USS Preble (DD-345/ DM-20)

USS Preble (DD-345) was a Clemson class destroyer that served as a mine layer in 1941-44, as a minesweeper during the invasions of Peleliu and Leyte and as a plane guard for aircraft carriers undergoing training in 1945. 

The Preble was named after Edward Preble, who fought during the American War of Independence then in the new US Navy, taking part in the campaign against Tripoli.

The Preble was laid down by the Bath Iron Works, Bath, Maine on 12 April 1919, launched on 8 March 1920 when she was sponsored by Miss Sallie MacIntosh Tucker and commissioned on 19 March 1920. An earlier attempt to launch her on 1 March was prevented by frozen grease on the slipway, which delayed the launch so long that the tide turned.

USS Preble (DD-345) moving at speed USS Preble (DD-345) moving at speed

On 11 April 1920 eight of her crew were drowned in Manzanillo Bay, Cuba, after an accident to the ship’s launch during her shakedown cruise.

After her shakedown cruise the Preble joined a Special Duties unit in Mexican waters. She arrived at Vera Cruz on 13 June 1920, but was then used to make three voyage to Galveston to collect medical supplies, including a serum to deal with an outbreak of the bubonic plague. In August she returned to the Atlantic Fleet on the US East Coast.

In January 1921 the Preble accompanied the Atlantic Fleet when it joined up with the Pacific Fleet in the Panama Canal, and during a cruise along the west coast of South America. The two fleets split up on 23 February and the Atlantic Fleet returned to the Caribbean.

On 20 June 1922 the Preble left Newport with Destroyer Squadron 15, heading for their new posting on the Asiatic Station. She reached Chefoo, China, on 26 August 1922 at the start of seven years in the Far East. Her time was largely split between Chinese waters in the summer and the Philippines in the winter.

In September 1923 she helped with earthquake relief in Japan.

From 12 June to 2 July 1924 she was used to assist the round the world flight of the Army’s Douglas World Cruisers. She was based at Rangoon and then Calcutta, delivering gas and oil for the aircraft.She also had to bring a new engine from Saigon to Haiphong, after one was written off.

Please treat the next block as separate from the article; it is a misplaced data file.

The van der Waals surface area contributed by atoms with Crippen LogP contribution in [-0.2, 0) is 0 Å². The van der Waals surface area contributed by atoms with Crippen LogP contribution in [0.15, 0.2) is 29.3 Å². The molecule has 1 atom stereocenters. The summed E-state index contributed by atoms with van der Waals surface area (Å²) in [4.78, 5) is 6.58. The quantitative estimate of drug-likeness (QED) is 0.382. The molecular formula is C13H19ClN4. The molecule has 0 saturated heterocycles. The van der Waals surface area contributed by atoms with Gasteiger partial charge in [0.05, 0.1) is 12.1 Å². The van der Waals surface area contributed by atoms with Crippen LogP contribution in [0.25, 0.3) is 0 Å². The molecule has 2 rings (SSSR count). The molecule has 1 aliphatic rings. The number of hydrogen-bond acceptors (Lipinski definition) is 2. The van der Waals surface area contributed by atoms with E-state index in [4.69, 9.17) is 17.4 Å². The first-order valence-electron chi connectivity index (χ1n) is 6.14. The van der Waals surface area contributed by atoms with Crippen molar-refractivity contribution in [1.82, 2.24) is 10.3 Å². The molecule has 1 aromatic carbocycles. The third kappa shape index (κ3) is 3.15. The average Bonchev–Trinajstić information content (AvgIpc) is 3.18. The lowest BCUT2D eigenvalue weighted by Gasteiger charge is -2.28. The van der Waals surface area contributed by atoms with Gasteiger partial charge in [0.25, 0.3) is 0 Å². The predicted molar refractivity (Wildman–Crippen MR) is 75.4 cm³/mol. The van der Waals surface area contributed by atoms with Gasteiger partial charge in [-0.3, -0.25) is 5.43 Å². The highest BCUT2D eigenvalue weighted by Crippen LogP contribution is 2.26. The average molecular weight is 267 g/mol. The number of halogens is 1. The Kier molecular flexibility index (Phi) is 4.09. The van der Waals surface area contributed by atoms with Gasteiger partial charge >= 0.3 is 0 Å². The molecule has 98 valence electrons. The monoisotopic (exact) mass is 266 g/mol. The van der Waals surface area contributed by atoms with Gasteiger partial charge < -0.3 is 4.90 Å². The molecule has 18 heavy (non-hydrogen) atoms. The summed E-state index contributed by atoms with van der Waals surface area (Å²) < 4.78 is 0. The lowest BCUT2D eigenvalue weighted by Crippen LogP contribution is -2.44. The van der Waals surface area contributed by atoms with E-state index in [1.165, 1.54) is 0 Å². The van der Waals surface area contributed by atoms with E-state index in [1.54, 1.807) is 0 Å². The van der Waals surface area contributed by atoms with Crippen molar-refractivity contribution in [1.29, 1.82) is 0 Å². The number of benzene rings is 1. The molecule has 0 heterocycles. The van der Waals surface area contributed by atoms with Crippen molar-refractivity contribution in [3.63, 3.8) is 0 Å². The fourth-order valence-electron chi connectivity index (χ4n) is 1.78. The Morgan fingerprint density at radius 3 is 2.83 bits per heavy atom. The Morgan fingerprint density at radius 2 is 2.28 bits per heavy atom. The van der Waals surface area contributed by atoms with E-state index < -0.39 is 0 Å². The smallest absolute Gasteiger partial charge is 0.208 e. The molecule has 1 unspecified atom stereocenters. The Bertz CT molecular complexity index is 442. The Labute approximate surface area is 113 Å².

Anyone who took part in operations at Shanghai from 4-31 August 1925 qualified for the Shanghai Expeditionary Medal.

In 1926 a fresh civil war broke out between the official government in the north and the Nationalists in the south. By 1927 Chiang Kai Shek’s Northern Expedition had reached the Yangtze, and the Preble was one of several American ships sent to the area to protect American citizens in the area.

USS Preble (DD-345) flying homeward bound pennant USS Preble (DD-345) flying homeward bound pennant

She was one of three destroyers that reached Shanghai in late February 1927. In mid March she was fired on by Chinese troops near Wuhu on the Yangtse while escorting a Standard Oil launch. The bridge was hit but there were no casualties. Towards the end of March she was sent to rescue Americans from Kiangyin and smaller ports below Kiangyin. She rescued 15 men, 14 women and 18 children in this period. In mid-April she was sent to Hankow, and returned fire on Chinese guns near Kianying Fort. She was fired on once again in mid-May 1927.

Anyone who served on her during three separate periods between 20 October 1926 and August 1927 qualified for the Yangtze Service Medal.

The Preble’s time in the Far East ended in 1929. She left Tsingtai on 12 July and reached her new base at San Diego on 17 August 1929. For the next few years she operated along the US west coast, somethings visiting the Caribbean and Canal Zone for exercises.

On 24 September 1932 she was allocated to Rotating Reserve Destroyer Squadron 20 at the Mare Island Navy Yard.

In May 1934 she took part in Fleet Problem XV, which included a mock attack on the Panama Canal, and a large scale fleet engagement.

In May-June 1935 she took part in Fleet Problem XVI, which was split between the Alaskan coast and Hawaii.

In April-May 1937 she took part in Fleet Problem XVIII, which was once again split between Alaska and Hawaii.

On 19 May 1937, after this exercise was over, the Preble was transferred to Minecraft, Battle Force, to be converted to a light minelayer. On 30 June 1937 she became DM-20. The conversion was complete by 20 September, when she left Hawaii to go to the US West Coast for mine laying training. She was back at Hawaii by December, and remained there until the attack on Pearl Harbor.

1941

Although the Preble was at Pearl Harbor when the Japanese attacked on 7 December 1941, she was being overhauled, and was unable to get underway, or to fire at the Japanese, as her AA guns had been removed. Instead many of her crew moved to the Pennsylvania (BB-38), where they helped handle ammo, fought fires and helped the wounded.

1942

The Preble’s overhaul was completed on 20 January 1942 and she joined the patrol operating just outside the entrance to Pearl Harbour. She remained in the area for most of the year, apart from a trip to French Frigate Shoals, 500 miles to the north-west of Oahu, in April 1942, to lay a large minefield.

In July the Preble moved north to lay a defensive minefield around Kodiak, Alaska. She then returned to Pearl Habor via Seattle where she underwent an overhaul.

On 6 December the Preble left Pearl Harbor heading for Fiji and New Caledonia.

1943

For most of January 1943 the Preble was used on escort duties in the New Hebrides, but she was then used to support the fighting towards the very end of the Guadalcanal campaign.